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I was talking to a new full-time van dwelling friend, and conversation led to a discussion of some of the things people (van dwellers and nonvandwellers alike) have done to make us uncomfortable as single women living in our vans. As a public service as the RTR (Rubber Tramp Rendezvous) approaches, here are seven tips on how to politley interact with van dwellers and other folks who live in an RV or other vehicle.

  • Don’t sneak up on anyone, When approaching someone’s camp, a hearty yoohoo! or hello! announces your presence. Folks don’t like to be surprised by someone in their space, especially if the visitor is interrupting private time.
  • Try not to walk through anyone’s camp. If possible, walk on a camp’s perimeter. Give rigs a wide berth.
  • If you see someone outside their rig cooking, maybe it’s not the best time to visit. Ok, to be fair, I don’t know if visits during meal preparation bother most people, but such visits really irritate me.
  • Don’t tell other people what they need to do or buy. It’s great if you’ve figured out what works for you, but something that works for you won’t necessarily solve other people’s problems. If someone asks for or seems open to suggestions, by all means share your knowledge and success, but you don’t have to put on your bossy pants.
  • Don’t take photos of people or their rigs unless you’ve asked for and received consent to do so. Certainly don’t post such photos on social media or anywhere online without permission. If you want group shots, try taking a photo of the back of the crowd. Announce your intention to take a group shot so folks who don’t want to be in it can look elsewhere or walk away.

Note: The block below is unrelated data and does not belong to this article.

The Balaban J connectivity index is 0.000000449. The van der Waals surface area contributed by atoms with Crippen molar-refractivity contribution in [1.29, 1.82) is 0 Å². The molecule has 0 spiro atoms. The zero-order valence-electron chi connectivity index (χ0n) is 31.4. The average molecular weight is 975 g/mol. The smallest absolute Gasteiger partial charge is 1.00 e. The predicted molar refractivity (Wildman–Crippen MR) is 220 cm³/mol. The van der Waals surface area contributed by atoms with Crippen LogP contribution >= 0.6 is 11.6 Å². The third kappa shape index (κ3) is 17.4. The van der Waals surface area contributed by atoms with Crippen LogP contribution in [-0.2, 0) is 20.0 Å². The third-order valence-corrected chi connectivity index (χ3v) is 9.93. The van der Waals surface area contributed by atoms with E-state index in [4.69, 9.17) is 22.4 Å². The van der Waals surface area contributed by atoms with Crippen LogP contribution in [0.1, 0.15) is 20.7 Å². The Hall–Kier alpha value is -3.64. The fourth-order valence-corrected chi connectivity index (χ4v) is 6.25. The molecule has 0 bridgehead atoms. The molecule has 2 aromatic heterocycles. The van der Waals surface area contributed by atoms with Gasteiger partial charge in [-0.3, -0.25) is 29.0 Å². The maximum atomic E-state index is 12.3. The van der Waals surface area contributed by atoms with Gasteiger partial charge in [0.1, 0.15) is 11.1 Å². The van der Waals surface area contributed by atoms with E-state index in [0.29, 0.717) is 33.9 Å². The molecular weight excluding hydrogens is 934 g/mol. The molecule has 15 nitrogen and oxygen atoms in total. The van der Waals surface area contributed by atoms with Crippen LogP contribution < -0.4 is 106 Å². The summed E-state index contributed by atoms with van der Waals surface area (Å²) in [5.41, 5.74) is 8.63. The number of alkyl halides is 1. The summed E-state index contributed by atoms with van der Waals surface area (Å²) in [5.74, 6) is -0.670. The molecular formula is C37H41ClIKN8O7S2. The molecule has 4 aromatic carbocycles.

• Don’t peer into windows or stick your head into open doors to take a peek inside someone’s rig. If a van dweller wants you to see the inside of the rig, you’ll be invited. If you were walking through a neighborhood and saw a cute house, would you walk right up to a window and try to look in? The people who lived in the house might not want to be friends with someone who did such a thing.
  • Unless there’s a bonafide emergency, do not enter anyone’s rig unless you have asked for and received permission to do so or have been invited in. Again, imagine you’re walking through a neighborhood. If you saw a house with an open front door, would you step inside and have a look around? I don’t think so!

When a van or RV or car is someone’s home, pleast treat it that way and don’t encroach on anyone’s privacy.

Thank you.

This public service announcement brought to you by the Rubber Tramp Artist.

I took the photo in this post.